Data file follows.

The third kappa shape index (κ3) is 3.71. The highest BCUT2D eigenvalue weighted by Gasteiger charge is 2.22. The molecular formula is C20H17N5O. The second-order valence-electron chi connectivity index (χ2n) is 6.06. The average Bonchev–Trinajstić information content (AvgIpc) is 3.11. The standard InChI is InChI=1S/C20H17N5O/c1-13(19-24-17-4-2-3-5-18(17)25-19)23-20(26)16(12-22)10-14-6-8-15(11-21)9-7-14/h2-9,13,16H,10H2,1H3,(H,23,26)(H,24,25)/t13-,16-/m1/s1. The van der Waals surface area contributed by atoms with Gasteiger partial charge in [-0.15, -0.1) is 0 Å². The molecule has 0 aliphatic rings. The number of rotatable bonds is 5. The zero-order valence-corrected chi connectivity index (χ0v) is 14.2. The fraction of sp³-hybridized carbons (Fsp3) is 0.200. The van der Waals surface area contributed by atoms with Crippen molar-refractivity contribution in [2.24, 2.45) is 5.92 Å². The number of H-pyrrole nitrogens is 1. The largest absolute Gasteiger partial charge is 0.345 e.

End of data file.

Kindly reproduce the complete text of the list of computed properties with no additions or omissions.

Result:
The third kappa shape index (κ3) is 3.71. The highest BCUT2D eigenvalue weighted by Gasteiger charge is 2.22. The molecular formula is C20H17N5O. The second-order valence-electron chi connectivity index (χ2n) is 6.06. The average Bonchev–Trinajstić information content (AvgIpc) is 3.11. The standard InChI is InChI=1S/C20H17N5O/c1-13(19-24-17-4-2-3-5-18(17)25-19)23-20(26)16(12-22)10-14-6-8-15(11-21)9-7-14/h2-9,13,16H,10H2,1H3,(H,23,26)(H,24,25)/t13-,16-/m1/s1. The van der Waals surface area contributed by atoms with Gasteiger partial charge in [-0.15, -0.1) is 0 Å². The molecule has 0 aliphatic rings. The number of rotatable bonds is 5. The zero-order valence-corrected chi connectivity index (χ0v) is 14.2. The fraction of sp³-hybridized carbons (Fsp3) is 0.200. The van der Waals surface area contributed by atoms with Crippen molar-refractivity contribution in [2.24, 2.45) is 5.92 Å². The number of H-pyrrole nitrogens is 1. The largest absolute Gasteiger partial charge is 0.345 e.